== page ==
The Sweetheart Deal by Polly Dugan
To start off, if you haven't done so already, please read my Q&A with Polly Dugan. That will give you a pretty good glimpse into what I thought of the book.
The Sweetheart Deal really surprised me. I didn't think it was going to be bad... I didn't think the writing was going to be subpar or the plot unrealistic. I just didn't think this book would be for me. In 2015, I've been attempting to branch out (occasionally) from the darker litfic that I tend to gravitate towards. This year, I've realized there are types of covers that I'm instantly magnetized toward... and I can't even put into words what elements of the cover art attract me. You could put a schmaltzy romance between the covers of a book that looked like Boy, Snow, Bird and I'd probaby get halfway through it before I realizing it's not my thing.
The "day in the life of a regular family" cover of The Sweetheart Deal, admittedly, threw me off. As did "Sweetheart" in the title. But would an author who works for Tin House ever give me schmaltz? I didn't think so.
So while Dugan surprised me, she also didn't. She delivered to me something I didn't know I was looking for. A darker yet uncomplicated romance that is grounded in mutual love, respect... and a wee bit too much to drink. The relationship between Garrett and Audrey is mature and simple, yet nuanced in a way that lends intrigue to the story and an eagerness for the reader to finally see them together. We know from the beginning the're going to end up together. Because that's just what happens in fiction. But the journey was the most interesting part and the author wrote of their trip from friends to lovers without the rose petals and candlelight that I'm so sick of.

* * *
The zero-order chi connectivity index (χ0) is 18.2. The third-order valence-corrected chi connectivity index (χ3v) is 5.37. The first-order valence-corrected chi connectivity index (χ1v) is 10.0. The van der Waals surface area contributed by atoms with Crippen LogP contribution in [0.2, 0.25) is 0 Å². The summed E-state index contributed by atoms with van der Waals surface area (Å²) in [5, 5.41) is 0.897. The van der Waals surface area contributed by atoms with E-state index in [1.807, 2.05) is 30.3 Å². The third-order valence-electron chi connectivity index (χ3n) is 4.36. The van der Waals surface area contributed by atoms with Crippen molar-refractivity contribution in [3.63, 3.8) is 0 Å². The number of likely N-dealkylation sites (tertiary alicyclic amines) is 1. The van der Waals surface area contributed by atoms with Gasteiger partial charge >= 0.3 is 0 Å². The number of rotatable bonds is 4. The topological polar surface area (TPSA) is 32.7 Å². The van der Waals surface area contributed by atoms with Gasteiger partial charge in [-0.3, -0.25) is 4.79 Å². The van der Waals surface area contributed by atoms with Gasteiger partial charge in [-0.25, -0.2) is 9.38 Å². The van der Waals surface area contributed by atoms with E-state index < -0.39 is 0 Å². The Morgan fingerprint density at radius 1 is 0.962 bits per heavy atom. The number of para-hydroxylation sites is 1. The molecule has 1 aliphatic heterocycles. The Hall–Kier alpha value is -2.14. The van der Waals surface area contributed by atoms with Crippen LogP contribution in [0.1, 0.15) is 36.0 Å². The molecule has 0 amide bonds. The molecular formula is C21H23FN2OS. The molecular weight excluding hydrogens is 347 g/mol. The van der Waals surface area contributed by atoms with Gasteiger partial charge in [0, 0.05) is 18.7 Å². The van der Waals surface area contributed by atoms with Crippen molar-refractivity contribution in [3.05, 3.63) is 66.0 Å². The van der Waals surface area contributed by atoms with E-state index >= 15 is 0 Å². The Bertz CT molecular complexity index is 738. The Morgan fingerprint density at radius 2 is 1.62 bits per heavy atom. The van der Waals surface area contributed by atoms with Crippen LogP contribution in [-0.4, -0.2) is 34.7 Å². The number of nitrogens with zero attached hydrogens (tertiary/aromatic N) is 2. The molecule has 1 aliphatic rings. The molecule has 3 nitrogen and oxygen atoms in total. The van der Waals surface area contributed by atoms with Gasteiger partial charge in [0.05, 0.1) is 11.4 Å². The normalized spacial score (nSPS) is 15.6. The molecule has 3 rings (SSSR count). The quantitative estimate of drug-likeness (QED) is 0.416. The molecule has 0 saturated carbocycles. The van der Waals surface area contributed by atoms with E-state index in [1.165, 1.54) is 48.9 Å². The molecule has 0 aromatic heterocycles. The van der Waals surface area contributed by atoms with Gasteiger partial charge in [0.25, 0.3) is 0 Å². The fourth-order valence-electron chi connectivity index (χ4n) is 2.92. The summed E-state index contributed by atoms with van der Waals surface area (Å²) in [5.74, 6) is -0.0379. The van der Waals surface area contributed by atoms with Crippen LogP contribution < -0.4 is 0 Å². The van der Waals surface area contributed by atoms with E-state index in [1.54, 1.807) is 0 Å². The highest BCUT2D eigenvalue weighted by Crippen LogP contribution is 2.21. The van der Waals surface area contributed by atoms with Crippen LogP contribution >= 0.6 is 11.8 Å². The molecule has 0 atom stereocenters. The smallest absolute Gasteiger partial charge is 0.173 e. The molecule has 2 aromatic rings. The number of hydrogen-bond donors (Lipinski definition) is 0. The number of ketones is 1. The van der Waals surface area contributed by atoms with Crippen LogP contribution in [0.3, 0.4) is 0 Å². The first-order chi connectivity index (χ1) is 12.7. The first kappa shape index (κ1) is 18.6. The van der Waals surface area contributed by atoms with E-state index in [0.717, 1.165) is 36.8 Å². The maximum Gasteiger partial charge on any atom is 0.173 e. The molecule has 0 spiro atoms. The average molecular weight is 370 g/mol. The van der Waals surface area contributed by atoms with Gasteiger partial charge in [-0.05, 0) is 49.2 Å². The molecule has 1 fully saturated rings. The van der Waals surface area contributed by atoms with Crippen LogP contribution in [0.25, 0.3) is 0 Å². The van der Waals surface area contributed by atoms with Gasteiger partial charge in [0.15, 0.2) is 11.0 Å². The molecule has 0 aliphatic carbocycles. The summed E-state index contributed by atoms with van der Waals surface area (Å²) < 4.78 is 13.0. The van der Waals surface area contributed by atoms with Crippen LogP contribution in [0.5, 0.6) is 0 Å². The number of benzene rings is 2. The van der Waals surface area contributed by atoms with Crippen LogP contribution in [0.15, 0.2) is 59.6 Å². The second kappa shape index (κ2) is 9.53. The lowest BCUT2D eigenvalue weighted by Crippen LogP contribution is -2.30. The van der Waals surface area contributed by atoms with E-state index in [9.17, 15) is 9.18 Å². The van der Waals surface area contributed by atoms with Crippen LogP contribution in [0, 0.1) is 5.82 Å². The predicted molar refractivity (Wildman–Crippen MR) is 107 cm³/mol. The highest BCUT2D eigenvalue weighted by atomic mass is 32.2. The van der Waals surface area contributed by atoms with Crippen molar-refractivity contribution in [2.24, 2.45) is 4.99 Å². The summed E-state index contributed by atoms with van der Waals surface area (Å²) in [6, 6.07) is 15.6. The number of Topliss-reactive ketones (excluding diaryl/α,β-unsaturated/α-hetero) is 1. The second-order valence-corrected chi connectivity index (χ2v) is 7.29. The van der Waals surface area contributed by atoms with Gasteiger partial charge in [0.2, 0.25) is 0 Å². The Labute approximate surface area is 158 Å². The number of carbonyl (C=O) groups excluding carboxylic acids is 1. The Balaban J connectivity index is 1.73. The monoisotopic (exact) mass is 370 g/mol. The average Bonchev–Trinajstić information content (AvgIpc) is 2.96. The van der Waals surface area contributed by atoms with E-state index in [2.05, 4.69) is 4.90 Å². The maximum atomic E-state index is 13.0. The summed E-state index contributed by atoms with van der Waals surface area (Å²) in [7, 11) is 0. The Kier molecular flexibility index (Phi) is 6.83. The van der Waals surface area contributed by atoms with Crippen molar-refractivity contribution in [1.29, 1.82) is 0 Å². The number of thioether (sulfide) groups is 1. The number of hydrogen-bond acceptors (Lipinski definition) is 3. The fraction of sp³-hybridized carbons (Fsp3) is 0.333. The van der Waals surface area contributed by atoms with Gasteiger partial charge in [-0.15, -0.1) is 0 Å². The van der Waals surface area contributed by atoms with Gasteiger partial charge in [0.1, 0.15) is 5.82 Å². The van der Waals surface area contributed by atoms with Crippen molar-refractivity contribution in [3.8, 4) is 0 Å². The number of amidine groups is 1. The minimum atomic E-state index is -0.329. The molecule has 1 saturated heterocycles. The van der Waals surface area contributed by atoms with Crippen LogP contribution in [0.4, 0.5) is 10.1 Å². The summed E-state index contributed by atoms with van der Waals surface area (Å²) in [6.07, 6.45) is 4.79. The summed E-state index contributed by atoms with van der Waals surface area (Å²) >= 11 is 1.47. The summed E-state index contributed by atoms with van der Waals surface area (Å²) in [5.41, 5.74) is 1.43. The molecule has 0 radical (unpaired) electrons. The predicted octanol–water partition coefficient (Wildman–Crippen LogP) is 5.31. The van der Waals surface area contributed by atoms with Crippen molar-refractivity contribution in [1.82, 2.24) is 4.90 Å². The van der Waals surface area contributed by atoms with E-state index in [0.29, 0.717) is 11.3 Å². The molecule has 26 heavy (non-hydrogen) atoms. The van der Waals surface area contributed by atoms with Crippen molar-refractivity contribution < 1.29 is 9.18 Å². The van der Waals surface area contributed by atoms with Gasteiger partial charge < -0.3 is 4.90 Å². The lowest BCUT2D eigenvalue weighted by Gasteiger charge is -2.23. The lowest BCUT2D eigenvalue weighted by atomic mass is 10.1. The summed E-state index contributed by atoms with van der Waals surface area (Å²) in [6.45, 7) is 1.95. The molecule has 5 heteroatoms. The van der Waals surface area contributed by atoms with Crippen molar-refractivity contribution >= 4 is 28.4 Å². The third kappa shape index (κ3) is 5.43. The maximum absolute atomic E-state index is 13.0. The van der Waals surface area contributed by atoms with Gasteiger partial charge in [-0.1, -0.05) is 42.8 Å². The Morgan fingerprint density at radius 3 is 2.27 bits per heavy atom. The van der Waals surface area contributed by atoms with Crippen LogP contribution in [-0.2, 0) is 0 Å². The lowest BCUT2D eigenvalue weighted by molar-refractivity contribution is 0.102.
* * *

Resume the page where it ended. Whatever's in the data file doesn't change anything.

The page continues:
So in the end, the cover art was perfect. The main characters shared an every day, realistic love that I think people in their 30s eventually realize is the epitome of romance. I've been with my husband for 17 years and I don't miss the times he'd show up to my house (and as I was 17 years old, I was still living with my parents. So, I mean "...show up to my parent's house"). I treasure the moments where he's had a bad day and I go out for ice cream in my leggings at 9:30... and then we spend the next hour eating ice cream and talking about our days. Audrey and Garrett didn't start with the romance... they started with the ice cream. And therefore, their characters were so much more relatable to me (and I'm sure, to Dugans other readers).
The poignant story of what happens when a woman who thinks she's lost everything has the chance to love again.
Leo has long joked that, in the event of his death, he wants his best friend Garrett, a lifelong bachelor, to marry his wife, Audrey. One drunken night, he goes so far as to make Garrett promise to do so. Then, twelve years later, Leo, a veteran firefighter, dies in a skiing accident. As Audrey navigates her new role as widow and single parent, Garrett quits his job in Boston and buys a one-way ticket out west. Before long, Audrey's feelings for Garrett become more than platonic, and Garrett finds himself falling for Audrey, her boys, and their life together in Portland. When Audrey finds out about the drunken pact from years ago, though, the harmless promise that brought Garrett into her world becomes the obstacle to his remaining in it.
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